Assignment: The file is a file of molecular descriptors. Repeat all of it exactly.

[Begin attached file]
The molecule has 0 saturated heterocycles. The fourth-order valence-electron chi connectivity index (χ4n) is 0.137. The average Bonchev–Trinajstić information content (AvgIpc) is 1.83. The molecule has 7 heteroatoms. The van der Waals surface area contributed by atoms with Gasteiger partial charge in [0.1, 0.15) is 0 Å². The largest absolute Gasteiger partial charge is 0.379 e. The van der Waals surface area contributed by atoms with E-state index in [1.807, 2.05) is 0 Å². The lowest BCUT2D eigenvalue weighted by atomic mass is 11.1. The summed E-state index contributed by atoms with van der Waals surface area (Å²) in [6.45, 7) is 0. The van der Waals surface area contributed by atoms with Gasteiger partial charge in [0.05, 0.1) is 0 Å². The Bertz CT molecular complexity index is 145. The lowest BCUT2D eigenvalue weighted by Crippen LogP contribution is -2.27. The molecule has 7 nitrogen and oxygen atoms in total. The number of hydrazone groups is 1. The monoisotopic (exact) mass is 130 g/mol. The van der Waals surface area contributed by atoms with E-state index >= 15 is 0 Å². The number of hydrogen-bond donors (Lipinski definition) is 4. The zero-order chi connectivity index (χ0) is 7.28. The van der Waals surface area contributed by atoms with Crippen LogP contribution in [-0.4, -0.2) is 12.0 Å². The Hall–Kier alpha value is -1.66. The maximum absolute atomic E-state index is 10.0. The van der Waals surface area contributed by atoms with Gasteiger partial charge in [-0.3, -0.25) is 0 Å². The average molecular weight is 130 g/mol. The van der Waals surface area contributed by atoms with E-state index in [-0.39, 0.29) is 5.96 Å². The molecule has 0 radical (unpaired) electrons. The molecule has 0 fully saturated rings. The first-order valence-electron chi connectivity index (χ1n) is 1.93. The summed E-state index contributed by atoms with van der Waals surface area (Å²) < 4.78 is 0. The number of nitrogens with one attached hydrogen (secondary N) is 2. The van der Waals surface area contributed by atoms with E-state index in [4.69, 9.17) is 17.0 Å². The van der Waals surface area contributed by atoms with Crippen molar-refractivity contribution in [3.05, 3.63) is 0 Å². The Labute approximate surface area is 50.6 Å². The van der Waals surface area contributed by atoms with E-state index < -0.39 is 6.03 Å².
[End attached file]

The molecule has 0 saturated heterocycles. The fourth-order valence-electron chi connectivity index (χ4n) is 0.137. The average Bonchev–Trinajstić information content (AvgIpc) is 1.83. The molecule has 7 heteroatoms. The van der Waals surface area contributed by atoms with Gasteiger partial charge in [0.1, 0.15) is 0 Å². The largest absolute Gasteiger partial charge is 0.379 e. The van der Waals surface area contributed by atoms with E-state index in [1.807, 2.05) is 0 Å². The lowest BCUT2D eigenvalue weighted by atomic mass is 11.1. The summed E-state index contributed by atoms with van der Waals surface area (Å²) in [6.45, 7) is 0. The van der Waals surface area contributed by atoms with Gasteiger partial charge in [0.05, 0.1) is 0 Å². The Bertz CT molecular complexity index is 145. The lowest BCUT2D eigenvalue weighted by Crippen LogP contribution is -2.27. The molecule has 7 nitrogen and oxygen atoms in total. The number of hydrazone groups is 1. The monoisotopic (exact) mass is 130 g/mol. The van der Waals surface area contributed by atoms with E-state index >= 15 is 0 Å². The number of hydrogen-bond donors (Lipinski definition) is 4. The zero-order chi connectivity index (χ0) is 7.28. The van der Waals surface area contributed by atoms with Crippen LogP contribution in [-0.4, -0.2) is 12.0 Å². The Hall–Kier alpha value is -1.66. The maximum absolute atomic E-state index is 10.0. The van der Waals surface area contributed by atoms with Gasteiger partial charge in [-0.3, -0.25) is 0 Å². The average molecular weight is 130 g/mol. The van der Waals surface area contributed by atoms with E-state index in [-0.39, 0.29) is 5.96 Å². The molecule has 0 radical (unpaired) electrons. The molecule has 0 fully saturated rings. The first-order valence-electron chi connectivity index (χ1n) is 1.93. The summed E-state index contributed by atoms with van der Waals surface area (Å²) < 4.78 is 0. The number of nitrogens with one attached hydrogen (secondary N) is 2. The van der Waals surface area contributed by atoms with E-state index in [4.69, 9.17) is 17.0 Å². The van der Waals surface area contributed by atoms with Crippen molar-refractivity contribution in [3.05, 3.63) is 0 Å². The Labute approximate surface area is 50.6 Å². The van der Waals surface area contributed by atoms with E-state index < -0.39 is 6.03 Å².